At the time, I assumed that the readers simply hadn't yet acquired their science fiction "legs." Like the kids I knew who'd moved north from Florida and who had had to learn how to walk on snow, I figured the students would get it once they had a little more exposure to the subject. That may have been true for most of them. They must have appreciated some aspects of SF and/or fantasy or they wouldn't have signed up for the course. But I believed that, once exposed to the "good stuff," everyone would be capable of appreciating fantastic literature. Alas, there is plenty of evidence to the contrary.

In a March 3, 1996, New York Times review of an Ursula K. Le Guin collection, Francine Prose lamented that some of the fiction in Unlocking the Air and Other Stories was full of the tired ideas only a science fiction reader could love. She compared some of Ms. Le Guin's stories about aliens to the work of college freshmen, and suggested that perhaps the author would have been better served if her stories had been split into two books that would have appealed more to each of her separate audiences. Then, taking the flip side of my own position, she suggested that perhaps it was better that the book hadn't been divided up after all because science fiction readers might accidentally stumble upon "the many-layered story 'Ether, OR,'" and by encountering Ms. Le Guin's "deft tricks with narrative techniques," "light-handed sureness," and "genuinely intriguing ideas" those readers might start to take pleasure in the author's complex fiction as well. Interestingly, Ms. Prose did not seem to realize that "Ether, OR" was first published in the November 1995 issue of Asimov's. Noting this fact, though, might have undermined her apparent assumption that people who enjoyed science fiction and fantasy had to be completely ignorant. If only we'd snap out of it, she seemed to imply, and take that yellow pill, it's possible we could actually be taught how to read English, too.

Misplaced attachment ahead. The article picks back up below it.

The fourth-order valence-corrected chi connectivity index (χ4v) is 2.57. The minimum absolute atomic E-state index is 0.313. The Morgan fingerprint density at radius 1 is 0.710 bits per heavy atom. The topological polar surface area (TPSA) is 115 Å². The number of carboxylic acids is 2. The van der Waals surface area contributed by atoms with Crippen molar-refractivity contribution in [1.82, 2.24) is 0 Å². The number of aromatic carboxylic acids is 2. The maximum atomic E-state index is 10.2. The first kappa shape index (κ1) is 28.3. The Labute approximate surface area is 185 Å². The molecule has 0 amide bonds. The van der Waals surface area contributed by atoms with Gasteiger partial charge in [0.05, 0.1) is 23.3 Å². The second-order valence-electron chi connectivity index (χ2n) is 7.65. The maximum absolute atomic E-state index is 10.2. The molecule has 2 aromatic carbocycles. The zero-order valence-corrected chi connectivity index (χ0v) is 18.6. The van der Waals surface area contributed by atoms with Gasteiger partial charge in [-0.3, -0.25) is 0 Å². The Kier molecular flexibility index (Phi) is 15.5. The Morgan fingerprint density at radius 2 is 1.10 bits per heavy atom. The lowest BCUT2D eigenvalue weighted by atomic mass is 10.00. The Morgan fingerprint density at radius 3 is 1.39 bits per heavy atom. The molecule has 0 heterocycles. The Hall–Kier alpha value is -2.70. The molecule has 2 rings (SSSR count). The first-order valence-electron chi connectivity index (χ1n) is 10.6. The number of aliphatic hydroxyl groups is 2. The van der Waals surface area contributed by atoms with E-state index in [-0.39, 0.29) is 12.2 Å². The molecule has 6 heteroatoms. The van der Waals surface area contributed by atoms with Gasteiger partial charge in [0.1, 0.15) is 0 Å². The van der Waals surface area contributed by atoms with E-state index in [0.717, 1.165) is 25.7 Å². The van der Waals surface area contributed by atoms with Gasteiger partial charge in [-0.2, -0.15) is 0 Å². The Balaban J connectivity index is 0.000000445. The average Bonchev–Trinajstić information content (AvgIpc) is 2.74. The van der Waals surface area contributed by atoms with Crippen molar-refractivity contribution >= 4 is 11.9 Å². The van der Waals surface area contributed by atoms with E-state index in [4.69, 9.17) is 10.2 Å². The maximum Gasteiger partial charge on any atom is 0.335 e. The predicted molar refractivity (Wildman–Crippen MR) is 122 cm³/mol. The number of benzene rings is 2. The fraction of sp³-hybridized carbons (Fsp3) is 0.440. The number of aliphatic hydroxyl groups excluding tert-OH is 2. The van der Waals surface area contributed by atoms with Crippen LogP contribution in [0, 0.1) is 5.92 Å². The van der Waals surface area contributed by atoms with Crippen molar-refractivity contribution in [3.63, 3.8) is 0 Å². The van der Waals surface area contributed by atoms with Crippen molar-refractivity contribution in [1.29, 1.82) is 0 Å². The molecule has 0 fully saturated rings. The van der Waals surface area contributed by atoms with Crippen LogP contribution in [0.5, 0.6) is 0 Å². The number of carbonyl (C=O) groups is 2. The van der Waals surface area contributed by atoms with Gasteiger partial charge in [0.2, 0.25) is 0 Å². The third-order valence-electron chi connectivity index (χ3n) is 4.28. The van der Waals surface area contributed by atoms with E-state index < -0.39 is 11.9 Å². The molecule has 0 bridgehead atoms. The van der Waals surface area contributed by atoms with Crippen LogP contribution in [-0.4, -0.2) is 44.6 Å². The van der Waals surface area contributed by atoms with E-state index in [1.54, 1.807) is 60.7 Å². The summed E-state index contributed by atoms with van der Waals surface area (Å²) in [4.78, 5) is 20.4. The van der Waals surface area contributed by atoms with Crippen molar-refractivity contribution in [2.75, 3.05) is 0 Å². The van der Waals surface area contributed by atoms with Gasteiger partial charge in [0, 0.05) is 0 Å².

Well, that was years ago, you might say, and in a fuddy-duddy old newspaper, too. And even if Ms. Prose and her ilk haven't discovered the antidote to that pill, surely younger readers are more open to the wild subjects that pervade today's SF and fantasy. After all, 2005 brought broad recognition to authors whose work has also appeared in such SF venues as SCI FICTION and Asimov's. Jonathan Lethem won the MacArthur "genius grant." Maureen McHugh's Mothers and Other Monsters was nominated for The Story Prize. The 2005 Best American Short Stories anthology included stories by Cory Doctorow, Tim Pratt, and recent Hugo- and Nebula-award-winner, Kelly Link. Both Time and chose Ms. Link's Magic for Beginners for their top-ten lists of 2005 books. Yet a review of the same collection in the August/September issue of Bust, a magazine with a young feminist following, maintained that only those who could swallow an absurd premise would be taken with the book. Admitting her own strong preference for realistic fiction, the reviewer indicated that the author's stories had confused her and that only a writer guilty of a certain intellectual laziness would place "such absolutely human, flawed characters inside such baffling, uncanny plotlines."